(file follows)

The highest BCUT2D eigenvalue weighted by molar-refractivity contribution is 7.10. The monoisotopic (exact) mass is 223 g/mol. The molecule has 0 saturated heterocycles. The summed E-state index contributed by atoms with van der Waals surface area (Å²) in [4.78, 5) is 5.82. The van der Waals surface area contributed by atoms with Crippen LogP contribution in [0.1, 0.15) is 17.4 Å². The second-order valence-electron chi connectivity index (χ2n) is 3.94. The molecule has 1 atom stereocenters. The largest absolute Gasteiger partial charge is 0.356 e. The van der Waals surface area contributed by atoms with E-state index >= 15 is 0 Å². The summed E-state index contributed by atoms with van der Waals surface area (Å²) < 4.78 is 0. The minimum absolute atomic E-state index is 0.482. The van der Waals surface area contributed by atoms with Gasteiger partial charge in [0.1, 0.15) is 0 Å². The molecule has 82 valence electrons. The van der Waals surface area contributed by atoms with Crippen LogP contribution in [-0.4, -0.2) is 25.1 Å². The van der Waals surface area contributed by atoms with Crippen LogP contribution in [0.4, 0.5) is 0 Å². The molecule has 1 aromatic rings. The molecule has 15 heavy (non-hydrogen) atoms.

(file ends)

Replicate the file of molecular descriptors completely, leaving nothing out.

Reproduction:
The highest BCUT2D eigenvalue weighted by molar-refractivity contribution is 7.10. The monoisotopic (exact) mass is 223 g/mol. The molecule has 0 saturated heterocycles. The summed E-state index contributed by atoms with van der Waals surface area (Å²) in [4.78, 5) is 5.82. The van der Waals surface area contributed by atoms with Crippen LogP contribution in [0.1, 0.15) is 17.4 Å². The second-order valence-electron chi connectivity index (χ2n) is 3.94. The molecule has 1 atom stereocenters. The largest absolute Gasteiger partial charge is 0.356 e. The van der Waals surface area contributed by atoms with E-state index >= 15 is 0 Å². The summed E-state index contributed by atoms with van der Waals surface area (Å²) < 4.78 is 0. The minimum absolute atomic E-state index is 0.482. The van der Waals surface area contributed by atoms with Gasteiger partial charge in [0.1, 0.15) is 0 Å². The molecule has 82 valence electrons. The van der Waals surface area contributed by atoms with Crippen LogP contribution in [-0.4, -0.2) is 25.1 Å². The van der Waals surface area contributed by atoms with Crippen LogP contribution in [0.4, 0.5) is 0 Å². The molecule has 1 aromatic rings. The molecule has 15 heavy (non-hydrogen) atoms.